Out front, I have never seen such scenes in my life – sirens, police cars all over the place, the big black Royal car with Princess Royal being driven away at top speed. There is a bus stop outside the track and between the madness a bus for Liverpool City Centre came through like a rescue helicopter coming out of the fog. I turned around and was horrified to see Andy in a burger stall queue for a coffee! I shouted ‘Andy I’m getting on this bus’ he said ‘wait a bit I’m getting a coffee – I shouted ‘you do what you want, I’m getting on this bus’ so he grumpily joined me.”

Most of the competing horses either travelled home or were moved to Haydock Park Racecourse, while a dozen remained at Aintree in their stables. At 4:14pm the police carried out two controlled explosions at the course. Aintree responded by opening their homes to racegoers who were stranded in the city overnight, with tens of thousands temporarily homeless for the night, being offered places to stay at homes surrounding the course.

It was one of those ‘I was there’ days but for all the wrong reasons.”

The race was then set to be run two days later on Monday 7th April at 5pm, less than 10,000 people were expected to return to Aintree, however over 20,000 turned up to watch the race 49 hours later than originally planned.

When the race was finally run, a 9 year old 14/1 shot called Lord Gyllene won by 25 lengths with Tony Dobbin riding carrying 10 stone exactly.

I was disappointed that they didn’t run the Amateur Riders Chase and the Bumper that were due to be run after the National as well. After Lord Gyllene had won, they all stood up and said ‘the terrorists didn’t beat us after all’ but for those who had runners and horses in those two latter races, the terrorists did win.”

Interesting to note as a side reference, during ITV’s coverage of the 2017 Grand National, it was revealed that another bomb threat was made on Monday 7th April 1997, however Merseyside Police were confident that this was just a hoax and the race took place without any disruption.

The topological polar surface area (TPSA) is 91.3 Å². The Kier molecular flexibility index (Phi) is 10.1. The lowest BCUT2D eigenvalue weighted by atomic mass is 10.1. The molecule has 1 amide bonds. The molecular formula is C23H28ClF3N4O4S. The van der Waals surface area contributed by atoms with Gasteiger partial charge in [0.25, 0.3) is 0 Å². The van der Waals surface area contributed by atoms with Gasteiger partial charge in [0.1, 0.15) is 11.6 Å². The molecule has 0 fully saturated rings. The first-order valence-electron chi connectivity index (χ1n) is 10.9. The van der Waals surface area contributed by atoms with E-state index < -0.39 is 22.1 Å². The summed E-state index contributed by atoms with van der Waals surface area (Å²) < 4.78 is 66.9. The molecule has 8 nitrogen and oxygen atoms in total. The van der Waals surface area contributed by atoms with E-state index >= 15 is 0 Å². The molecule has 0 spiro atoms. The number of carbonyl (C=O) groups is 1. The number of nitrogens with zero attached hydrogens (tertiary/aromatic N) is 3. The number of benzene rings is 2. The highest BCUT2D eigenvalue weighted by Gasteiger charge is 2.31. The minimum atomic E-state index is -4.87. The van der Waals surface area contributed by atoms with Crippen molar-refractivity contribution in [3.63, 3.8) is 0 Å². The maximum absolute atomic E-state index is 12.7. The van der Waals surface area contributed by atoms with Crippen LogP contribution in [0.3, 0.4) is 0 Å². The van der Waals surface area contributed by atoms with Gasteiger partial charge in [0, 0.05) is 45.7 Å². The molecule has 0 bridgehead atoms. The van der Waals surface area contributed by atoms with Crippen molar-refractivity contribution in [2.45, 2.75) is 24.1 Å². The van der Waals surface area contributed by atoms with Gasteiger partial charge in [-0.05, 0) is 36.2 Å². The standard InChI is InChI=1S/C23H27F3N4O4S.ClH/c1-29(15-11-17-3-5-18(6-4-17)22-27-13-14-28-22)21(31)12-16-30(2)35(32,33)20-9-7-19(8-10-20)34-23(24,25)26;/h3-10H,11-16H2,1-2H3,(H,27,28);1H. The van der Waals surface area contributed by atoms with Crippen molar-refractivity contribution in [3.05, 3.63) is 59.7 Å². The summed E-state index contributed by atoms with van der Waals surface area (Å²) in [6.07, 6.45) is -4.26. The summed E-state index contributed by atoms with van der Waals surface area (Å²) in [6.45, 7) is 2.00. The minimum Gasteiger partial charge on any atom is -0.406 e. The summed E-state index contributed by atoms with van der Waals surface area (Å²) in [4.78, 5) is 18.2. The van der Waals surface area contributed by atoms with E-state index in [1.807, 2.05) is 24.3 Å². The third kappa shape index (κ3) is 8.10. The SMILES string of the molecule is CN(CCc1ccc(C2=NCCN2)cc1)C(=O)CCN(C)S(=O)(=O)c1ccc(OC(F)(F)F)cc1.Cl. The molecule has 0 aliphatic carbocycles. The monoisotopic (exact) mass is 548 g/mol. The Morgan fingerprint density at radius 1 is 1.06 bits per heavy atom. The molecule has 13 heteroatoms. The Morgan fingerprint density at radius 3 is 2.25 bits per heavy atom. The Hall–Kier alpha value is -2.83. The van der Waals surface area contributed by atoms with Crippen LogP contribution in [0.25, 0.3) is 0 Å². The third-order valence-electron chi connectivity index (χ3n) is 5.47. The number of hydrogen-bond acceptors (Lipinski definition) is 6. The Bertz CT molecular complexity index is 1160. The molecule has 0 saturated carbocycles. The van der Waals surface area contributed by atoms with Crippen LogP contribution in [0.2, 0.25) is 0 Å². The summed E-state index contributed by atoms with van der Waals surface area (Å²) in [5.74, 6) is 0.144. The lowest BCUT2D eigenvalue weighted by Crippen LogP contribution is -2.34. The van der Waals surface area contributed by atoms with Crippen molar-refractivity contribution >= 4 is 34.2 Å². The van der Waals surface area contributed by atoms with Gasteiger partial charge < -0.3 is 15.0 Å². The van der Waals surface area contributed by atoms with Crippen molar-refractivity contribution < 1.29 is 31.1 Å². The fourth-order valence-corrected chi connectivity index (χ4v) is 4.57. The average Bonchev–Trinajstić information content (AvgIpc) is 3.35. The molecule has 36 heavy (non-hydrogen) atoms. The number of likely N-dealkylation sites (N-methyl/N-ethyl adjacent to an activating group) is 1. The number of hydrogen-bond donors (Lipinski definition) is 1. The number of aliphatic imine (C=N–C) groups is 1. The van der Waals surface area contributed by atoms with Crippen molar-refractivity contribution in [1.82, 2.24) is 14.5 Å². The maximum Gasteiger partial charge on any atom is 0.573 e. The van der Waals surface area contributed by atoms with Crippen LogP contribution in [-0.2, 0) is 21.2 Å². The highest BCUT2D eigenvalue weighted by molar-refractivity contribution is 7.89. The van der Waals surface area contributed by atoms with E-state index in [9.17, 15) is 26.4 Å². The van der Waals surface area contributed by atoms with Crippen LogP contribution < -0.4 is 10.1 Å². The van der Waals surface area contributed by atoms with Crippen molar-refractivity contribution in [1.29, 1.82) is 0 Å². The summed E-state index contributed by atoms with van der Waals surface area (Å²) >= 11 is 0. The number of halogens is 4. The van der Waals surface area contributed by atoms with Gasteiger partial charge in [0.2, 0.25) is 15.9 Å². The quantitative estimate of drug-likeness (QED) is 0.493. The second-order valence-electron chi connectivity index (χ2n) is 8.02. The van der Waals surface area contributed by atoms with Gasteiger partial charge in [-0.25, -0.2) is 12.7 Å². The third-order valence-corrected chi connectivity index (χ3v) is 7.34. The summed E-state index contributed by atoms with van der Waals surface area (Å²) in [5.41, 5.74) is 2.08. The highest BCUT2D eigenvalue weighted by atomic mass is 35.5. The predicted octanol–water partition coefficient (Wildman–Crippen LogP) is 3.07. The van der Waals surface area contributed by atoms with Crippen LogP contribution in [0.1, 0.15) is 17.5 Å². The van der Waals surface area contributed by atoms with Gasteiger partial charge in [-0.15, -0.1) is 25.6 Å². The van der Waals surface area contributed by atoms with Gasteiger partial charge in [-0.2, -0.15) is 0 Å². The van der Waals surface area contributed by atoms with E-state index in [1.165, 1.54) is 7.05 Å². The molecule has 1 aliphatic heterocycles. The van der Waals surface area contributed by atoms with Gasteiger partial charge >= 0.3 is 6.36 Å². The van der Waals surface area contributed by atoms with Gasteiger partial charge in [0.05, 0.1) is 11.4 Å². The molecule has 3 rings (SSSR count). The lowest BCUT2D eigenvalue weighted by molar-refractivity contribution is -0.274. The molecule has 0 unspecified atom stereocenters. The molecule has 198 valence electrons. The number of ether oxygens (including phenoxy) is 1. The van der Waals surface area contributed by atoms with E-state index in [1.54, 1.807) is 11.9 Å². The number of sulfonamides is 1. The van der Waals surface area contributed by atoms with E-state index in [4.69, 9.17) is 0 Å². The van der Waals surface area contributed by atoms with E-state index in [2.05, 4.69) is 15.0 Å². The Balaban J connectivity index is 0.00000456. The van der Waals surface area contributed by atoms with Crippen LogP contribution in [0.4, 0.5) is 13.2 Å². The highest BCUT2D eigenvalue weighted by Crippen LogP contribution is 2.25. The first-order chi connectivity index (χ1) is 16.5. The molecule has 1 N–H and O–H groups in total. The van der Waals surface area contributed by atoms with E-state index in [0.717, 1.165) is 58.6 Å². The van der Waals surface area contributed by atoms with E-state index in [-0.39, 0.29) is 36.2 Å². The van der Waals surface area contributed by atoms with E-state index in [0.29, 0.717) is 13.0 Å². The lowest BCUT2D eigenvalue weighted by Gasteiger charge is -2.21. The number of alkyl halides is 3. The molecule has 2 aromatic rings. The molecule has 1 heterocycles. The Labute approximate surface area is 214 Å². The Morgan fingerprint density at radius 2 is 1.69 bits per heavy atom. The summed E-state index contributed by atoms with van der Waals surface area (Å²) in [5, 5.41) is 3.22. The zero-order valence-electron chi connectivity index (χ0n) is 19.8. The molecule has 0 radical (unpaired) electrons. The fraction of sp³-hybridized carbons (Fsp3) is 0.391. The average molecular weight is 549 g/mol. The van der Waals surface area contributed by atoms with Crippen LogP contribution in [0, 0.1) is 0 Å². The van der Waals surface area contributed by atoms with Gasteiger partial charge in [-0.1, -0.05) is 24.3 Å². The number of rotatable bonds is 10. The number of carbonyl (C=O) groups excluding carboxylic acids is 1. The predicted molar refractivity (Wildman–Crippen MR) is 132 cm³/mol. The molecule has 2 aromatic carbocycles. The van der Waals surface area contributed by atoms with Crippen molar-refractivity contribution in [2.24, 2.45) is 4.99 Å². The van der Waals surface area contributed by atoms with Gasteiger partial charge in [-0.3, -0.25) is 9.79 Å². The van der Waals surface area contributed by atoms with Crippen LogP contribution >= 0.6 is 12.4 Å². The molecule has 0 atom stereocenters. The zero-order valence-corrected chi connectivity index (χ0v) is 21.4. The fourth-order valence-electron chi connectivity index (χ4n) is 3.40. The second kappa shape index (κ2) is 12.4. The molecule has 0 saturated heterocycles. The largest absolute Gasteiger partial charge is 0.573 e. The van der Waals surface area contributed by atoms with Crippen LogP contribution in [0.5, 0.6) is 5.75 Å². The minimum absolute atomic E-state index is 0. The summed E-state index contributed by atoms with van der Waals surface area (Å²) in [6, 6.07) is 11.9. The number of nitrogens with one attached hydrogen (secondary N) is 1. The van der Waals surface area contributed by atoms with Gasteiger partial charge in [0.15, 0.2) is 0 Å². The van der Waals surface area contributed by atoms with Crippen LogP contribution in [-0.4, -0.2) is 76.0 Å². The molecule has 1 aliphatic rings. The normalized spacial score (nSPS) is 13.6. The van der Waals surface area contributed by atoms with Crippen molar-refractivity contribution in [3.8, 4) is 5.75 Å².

If you want to see footage from the day I found a YouTube video you can watch right here: https://www.youtube.com/watch?v=xok12BpmChQIf you go to 2:19:00 this is where the commentators start to become aware of evacuations taking place. I must say it is a very interesting watch for someone like myself who has never seen this footage before!

As always, my Horse Racing History posts are not always the longest, but sometimes the most interesting posts I write! I enjoyed researching this one, especially speaking with Mike and getting a feel for the day from someone who was there. It’s a very interesting day to research and look into, but also a very sad one, however luckily nobody was hurt in the proceedings and eventually the Grand National did get to go ahead.

Again, I want to thank Mike for giving us a brilliant insight, and I hope you all enjoyed this one. It’s a heavy, tense one to take in, but after my previous Grand National post, this one was highly requested! I will hopefully see you all on Wednesday evening for my next post!

Danoli: What Makes a People’s Horse?

Good Evening!

Welcome to a new post and part 3 of me new What Makes a People’s Horse series. Today I am bringing you a Twitter suggested horse from none other than racings very own Richard Hoiles. When I asked who people would like me to research, Richard replied to my tweet with Danoli, a horse which was a little before my time, so of course I had to research this one as I have no idea who he really is. After Richard’s tweet I then had multiple other people tweeting and suggesting I definitely look into him, so today that is exactly what I am doing!

Danoli was foaled 14th May 1988, by The Parson (GB) out of Blaze Gold (GB). He was bred by Francis Austin in Ireland. As a three year old gelding he was sent to the Goffs Sale in June 1991 but failed to attract a buyer and was subsequently acquired by Dan O’Neill who sent him into training with Tom Foley in County Carlow. He was named Danoli by combining his owner’s name Dan O’Neill with his daughters name Olivia.